It is hard to believe that I am already two months into my internship here in Tanzania. It has passed so fast! The first month was a whirlwind of setting up and developing my mandate and specific role with the Tanzania Tourist Board (TTB), and then just when I felt settled into a day to day routine I began a three week work trip through the South.
I returned from the that trip to the South yesterday, and as with the end of any trip I have mixed feelings - I am happy to be back in one place with stability, but also sad to have left the adventures and exploring of the South. Over the past three weeks I road tripped with my boss, his boss, and another colleague through Southern Tanzania. We visited many different up and coming Cultural Tourism Enterprises (CTE’s), did evaluations, and ran trainings. It was definitely go-go-go and exhausting, but also incredibly enriching. I had the opportunity to see a whole other region of Tanzania, to get to know a great number of beautiful people from different tribes and cultures, to taste their food and learn their ways, and to step outside my comfort zone time and time again as I was continuously challenged to think on my feet and be innovative. As with anything, there were highs and lows, but the highs definitely outweighed the lows, and I come out of it with awe, gratitude, and joy from my experience.
My work with TTB is very cool. Essentially, I am responsible for evaluating the capacities and needs of (mainly) new CTE’s, developing tailor-made trainings according to that assessment, and then administering those trainings with the operators and guides from the programs. It involves a lot of field work, since I need to visit the actual CTE sites and often experience some of the programming to do a proper assessment. I like to joke that my job is hiking to waterfalls, tasting coffee, and learning traditional dance; however it is much more than that. Field visits happen almost weekly when I am working out of the city I live in in the North, and then I will generally take a few days to complete the evaluation and develop and run the trainings with the operators. However, when I am on the road in the South it is another story entirely.
Road tripping through the South was an experience in itself. I had the opportunity to see parts of Tanzania that many Northerners have never even seen. The trip was aimed at visiting and training as many CTE’s as possible in the timeframe during which we were on the road. This meant that we would be up at sunrise doing programming and interviews with operators in morning, and then I would have approximately 15 minutes to complete my assessment and create trainings according to the needs I discovered. Then it would be time to run the trainings, right then and there, with the CTE operators and guides, before going on the road to the next site. To say it kept me on my toes would be an understatement. I was definitely challenged to think on my feet, and always be multitasking the assessments with planning trainings in my head while doing the activities and meeting with the operators, but I loved it. Personally, having actual work to do and being challenged is something I really enjoy. Sure, it meant I fell into bed exhausted every night, but it also meant that I was learning and growing every single day. Over the course of the trip we visited cultural tourism programs in Morogoro, Mikumi, Udzungwa, Iringa, Ruaha, Mbeya, Uyole, and Rungwe. Some of these sites were right off the main road, whereas others involved hours bouncing over a dirt road with my head out the window trying to keep my lunch down. Although each site varied in the programs they offered and the environment they were in, they all featured motivated and friendly locals, excited for the possibility of sharing their culture and traditions with tourists. It was heartwarming to be welcomed time and time again into the homes and lives of locals across Tanzania. People love to share here: they share their food, their traditions, their stories, and most importantly who they are as people.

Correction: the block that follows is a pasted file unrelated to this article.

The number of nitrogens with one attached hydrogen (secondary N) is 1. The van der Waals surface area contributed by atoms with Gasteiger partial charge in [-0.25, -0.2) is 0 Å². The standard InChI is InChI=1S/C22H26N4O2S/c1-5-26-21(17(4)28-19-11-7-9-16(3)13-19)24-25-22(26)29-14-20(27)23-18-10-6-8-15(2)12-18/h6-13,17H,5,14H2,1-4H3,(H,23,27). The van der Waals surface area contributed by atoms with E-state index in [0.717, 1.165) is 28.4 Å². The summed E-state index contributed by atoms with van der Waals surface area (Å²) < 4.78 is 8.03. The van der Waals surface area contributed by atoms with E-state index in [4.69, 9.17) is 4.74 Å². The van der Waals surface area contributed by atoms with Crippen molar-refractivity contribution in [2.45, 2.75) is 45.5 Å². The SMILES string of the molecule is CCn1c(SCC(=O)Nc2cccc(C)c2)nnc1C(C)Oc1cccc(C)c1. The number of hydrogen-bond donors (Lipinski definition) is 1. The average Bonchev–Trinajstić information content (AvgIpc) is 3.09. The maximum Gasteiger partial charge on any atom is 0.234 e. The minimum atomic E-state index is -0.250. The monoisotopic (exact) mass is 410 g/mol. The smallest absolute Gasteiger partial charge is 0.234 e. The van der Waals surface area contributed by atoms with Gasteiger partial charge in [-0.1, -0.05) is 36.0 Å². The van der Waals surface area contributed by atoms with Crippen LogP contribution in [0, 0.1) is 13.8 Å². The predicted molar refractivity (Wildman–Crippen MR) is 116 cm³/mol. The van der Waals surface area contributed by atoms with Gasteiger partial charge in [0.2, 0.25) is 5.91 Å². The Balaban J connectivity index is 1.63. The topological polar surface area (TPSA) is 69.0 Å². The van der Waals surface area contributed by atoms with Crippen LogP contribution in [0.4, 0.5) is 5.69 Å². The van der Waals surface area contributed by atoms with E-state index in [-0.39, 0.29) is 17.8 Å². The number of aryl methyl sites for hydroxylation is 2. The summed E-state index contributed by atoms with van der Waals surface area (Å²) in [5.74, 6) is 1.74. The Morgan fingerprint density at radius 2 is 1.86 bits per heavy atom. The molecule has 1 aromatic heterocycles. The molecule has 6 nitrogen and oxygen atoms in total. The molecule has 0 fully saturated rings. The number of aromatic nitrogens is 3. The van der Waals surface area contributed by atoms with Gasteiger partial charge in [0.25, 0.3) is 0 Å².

The incredible experiences that have become my day-to-day in Tanzania have taught me so much. I have definitely learned a lot in a professional capacity, but I have also grown as a person. I am now a master at going with the flow while having absolutely no idea what is going to happen next, as well as framing sensitive gender questions so as to open a conversation without offending cultural sensitivities.
I truly can’t believe I am lucky enough to have one whole month more of adventures here in Tanzania and I can’t wait to see what this beautiful country has to offer next.